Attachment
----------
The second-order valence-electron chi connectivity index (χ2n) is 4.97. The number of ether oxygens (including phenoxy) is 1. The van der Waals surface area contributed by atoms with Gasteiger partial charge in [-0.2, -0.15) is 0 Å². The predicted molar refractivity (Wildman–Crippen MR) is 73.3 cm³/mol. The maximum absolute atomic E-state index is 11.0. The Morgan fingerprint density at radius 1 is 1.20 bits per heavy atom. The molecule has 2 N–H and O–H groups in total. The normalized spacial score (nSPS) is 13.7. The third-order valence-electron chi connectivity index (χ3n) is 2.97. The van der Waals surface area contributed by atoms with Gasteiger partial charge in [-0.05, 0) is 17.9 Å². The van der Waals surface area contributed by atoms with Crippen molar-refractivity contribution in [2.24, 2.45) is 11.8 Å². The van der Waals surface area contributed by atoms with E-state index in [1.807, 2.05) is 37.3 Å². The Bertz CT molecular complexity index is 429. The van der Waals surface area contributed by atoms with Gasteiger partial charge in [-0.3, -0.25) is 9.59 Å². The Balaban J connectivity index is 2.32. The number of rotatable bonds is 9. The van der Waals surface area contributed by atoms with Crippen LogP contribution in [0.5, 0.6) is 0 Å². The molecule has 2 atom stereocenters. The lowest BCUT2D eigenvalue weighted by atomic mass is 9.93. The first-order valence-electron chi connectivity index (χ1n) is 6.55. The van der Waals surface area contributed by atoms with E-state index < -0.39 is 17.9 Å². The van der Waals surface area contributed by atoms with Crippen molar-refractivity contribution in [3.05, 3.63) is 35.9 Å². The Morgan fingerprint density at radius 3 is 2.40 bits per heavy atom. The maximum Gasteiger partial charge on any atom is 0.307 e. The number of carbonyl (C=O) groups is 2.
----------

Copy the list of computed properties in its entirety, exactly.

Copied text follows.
The second-order valence-electron chi connectivity index (χ2n) is 4.97. The number of ether oxygens (including phenoxy) is 1. The van der Waals surface area contributed by atoms with Gasteiger partial charge in [-0.2, -0.15) is 0 Å². The predicted molar refractivity (Wildman–Crippen MR) is 73.3 cm³/mol. The maximum absolute atomic E-state index is 11.0. The Morgan fingerprint density at radius 1 is 1.20 bits per heavy atom. The molecule has 2 N–H and O–H groups in total. The normalized spacial score (nSPS) is 13.7. The third-order valence-electron chi connectivity index (χ3n) is 2.97. The van der Waals surface area contributed by atoms with Gasteiger partial charge in [-0.05, 0) is 17.9 Å². The van der Waals surface area contributed by atoms with Crippen molar-refractivity contribution in [2.24, 2.45) is 11.8 Å². The van der Waals surface area contributed by atoms with E-state index in [1.807, 2.05) is 37.3 Å². The Bertz CT molecular complexity index is 429. The van der Waals surface area contributed by atoms with Gasteiger partial charge in [-0.3, -0.25) is 9.59 Å². The Balaban J connectivity index is 2.32. The number of rotatable bonds is 9. The van der Waals surface area contributed by atoms with Crippen LogP contribution in [0.5, 0.6) is 0 Å². The molecule has 2 atom stereocenters. The lowest BCUT2D eigenvalue weighted by atomic mass is 9.93. The first-order valence-electron chi connectivity index (χ1n) is 6.55. The van der Waals surface area contributed by atoms with E-state index < -0.39 is 17.9 Å². The van der Waals surface area contributed by atoms with Crippen molar-refractivity contribution in [3.05, 3.63) is 35.9 Å². The Morgan fingerprint density at radius 3 is 2.40 bits per heavy atom. The maximum Gasteiger partial charge on any atom is 0.307 e. The number of carbonyl (C=O) groups is 2.